-- The Mariposan Empire was one of the first role-playing games; in it,
         parts of the city of Pasadena became transformed into kingdoms of a
         `Mariposan Empire'
      -- mythical histories were developed, and these led to the conspiracies
         and other intrigues that were features of the game, as players tried
         to conquer each other's territory
         >> (okay, rich, how was the game actually played??)
      -- in that period in the early 1950s, fandom had not yet really 
         discovered that the game existed; the one exception was Paul
         Stanbery, who was friends with some of the players and thought the
         game was fun
    > considering the fact that Pasadena was within the envelope of Los
      Angeles fandom, it was inevitable that other fans would eventually
      become involved in something as intriguing as The Mariposan Empire
      -- one of the first was Rich Brown, who had been friends with Stanbery
         since grade school; Brown was actually introduced to the game about
         two years before he even discovered science fiction fandom
      -- by the late 1950s, interest in the game by its originators was
         starting to wane, so Stanbery came up with the idea of remaking the
         game, with the help of Brown, by injecting some science fictional
         aspects into it
      -- the result was Coventry
    > Coventry can best be described as a role-playing game, perhaps more
      accurately as a role-playing universe, that contained many elements of
      science fiction and fantasy
      -- influences were drawn from the fiction of James Blish, James Gunn,
         Fred Pohl, Cyril Kornbluth, and Robert Heinlein, and the 1950s movie
      -- the imaginary locale of the game was a self-contained hollowed-out
         asteroid habitat, constructed by aliens, which somehow had become the
         refuge of human survivors of World War Three
      -- into this mythos, players in Coventry converted their true-life
         identities into fictional role-playing personae
    > Coventry soon spread to fandom, and involved some fairly well-known fans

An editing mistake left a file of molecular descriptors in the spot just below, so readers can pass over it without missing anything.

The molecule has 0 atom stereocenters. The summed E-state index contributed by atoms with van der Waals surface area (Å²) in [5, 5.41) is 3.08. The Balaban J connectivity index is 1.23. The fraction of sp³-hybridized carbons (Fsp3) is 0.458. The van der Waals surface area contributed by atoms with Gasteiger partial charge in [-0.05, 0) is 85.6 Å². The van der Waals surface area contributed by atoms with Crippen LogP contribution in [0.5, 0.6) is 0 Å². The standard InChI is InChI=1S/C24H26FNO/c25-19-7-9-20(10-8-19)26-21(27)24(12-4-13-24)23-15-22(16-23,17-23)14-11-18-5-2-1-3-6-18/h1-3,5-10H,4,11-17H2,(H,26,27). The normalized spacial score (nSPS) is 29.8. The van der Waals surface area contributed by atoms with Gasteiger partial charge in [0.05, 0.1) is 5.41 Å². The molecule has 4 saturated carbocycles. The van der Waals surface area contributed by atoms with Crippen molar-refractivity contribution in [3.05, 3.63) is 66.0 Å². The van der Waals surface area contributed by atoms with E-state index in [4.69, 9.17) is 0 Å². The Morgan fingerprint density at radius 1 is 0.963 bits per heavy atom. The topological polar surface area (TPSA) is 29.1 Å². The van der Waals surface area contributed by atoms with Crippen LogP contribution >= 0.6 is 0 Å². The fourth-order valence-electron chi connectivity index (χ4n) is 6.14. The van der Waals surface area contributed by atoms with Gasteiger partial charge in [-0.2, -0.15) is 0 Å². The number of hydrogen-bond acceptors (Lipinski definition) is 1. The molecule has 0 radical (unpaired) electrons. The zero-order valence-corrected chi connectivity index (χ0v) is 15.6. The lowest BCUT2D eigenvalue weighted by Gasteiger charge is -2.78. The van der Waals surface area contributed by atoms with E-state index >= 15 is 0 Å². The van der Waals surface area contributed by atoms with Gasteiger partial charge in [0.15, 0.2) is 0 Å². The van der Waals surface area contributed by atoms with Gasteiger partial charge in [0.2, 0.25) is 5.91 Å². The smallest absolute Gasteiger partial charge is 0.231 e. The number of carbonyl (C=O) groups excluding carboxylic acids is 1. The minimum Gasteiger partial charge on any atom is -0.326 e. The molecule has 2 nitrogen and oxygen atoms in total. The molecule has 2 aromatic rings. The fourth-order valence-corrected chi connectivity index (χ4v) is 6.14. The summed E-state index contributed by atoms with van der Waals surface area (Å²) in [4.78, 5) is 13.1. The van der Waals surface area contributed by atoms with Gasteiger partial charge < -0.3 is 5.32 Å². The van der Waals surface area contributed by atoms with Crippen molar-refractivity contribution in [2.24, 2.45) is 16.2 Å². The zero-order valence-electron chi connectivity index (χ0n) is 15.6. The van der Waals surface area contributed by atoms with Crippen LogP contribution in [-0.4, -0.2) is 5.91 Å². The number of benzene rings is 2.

-- Bruce Pelz, who was still residing in Florida at that time, had
         published an issue of his fanzine ProFANity that had asked his
         readers to select a fantasy world they would like to live in if they
         had the choice
         >> Brown, in his letter of comment response, took the opportunity to
            mention Coventry
         >> Pelz was building contacts with Los Angeles fandom, which would
            result in his moving there in late 1959; one of the people who was
            on his mailing list was Ted Johnstone, who happened to live not
            far from Stanbery, in South Pasadena
      -- soon Ted Johnstone became introduced to Stanbury, and not too long
         after that, he was a convert to the new game
      -- soon after that, through Johnstone's hyperfannish activities at that
         time, it became known to fandom in Southern California
      -- eventually, Coventry-inspired fanzines (titles? editors?) started
         appearing in Los Angeles fandom; these featured contributions from
         local fans and from fans as far distant as Ruth Berman in Minnesota
    > The intrigues and conspiracies eventually manifested themselves into
      some unpleasantness with other fans
      -- members of LASFS who weren't involved with the game started to object
         to injection of Coventry into club meetings and discussion of
         Coventriana rather than LASFS business
    > an even bigger imbroglio resulted after fans who were in the game
      started to become angry with Johnstone, who was acting as Coventry's
      -- Johnstone, who had become Coventry's Gamemaster, had introduced a
         character known as `The Guardian', whose job it was to disrupt the
         game in witty ways that were intended to remind players, some of whom
         seemed to be a bit too immersed in the game, that it was *only* a
      -- this caused a backlash that got quite nasty; some of the players did
         not appreciate what was perceived as sabotage by The Guardian; there
         were threats of lawsuits (by who?), and even a report of a firebomb
         that was left on (who's? Stanbery's?) front lawn
      -- The Guardian's identity was kept secret from the players (it was
         actually local fan Dean Dickensheet), but to divert attention to a
         location suitably far from Los Angeles, Johnstone dropped some hints
         that The Guardian was actually a neofan from Baltimore, Jack Chalker
         >> Chalker immediately started receiving threats via mail
         >> (his response?  how did it end?)
    > (when did the Coventry interest start to die down? details?)
      -- a postscript to Coventry came a little over a decade later, when two
         of the L.A. fans who had played Coventry came up with the idea for
         a somewhat similar role-playing game that would eventually make them
         wealthy and famous
         >> their names were E. Gary Gygax and Dave Arneson, and the game they
            invented was called `Dungeons and Dragons'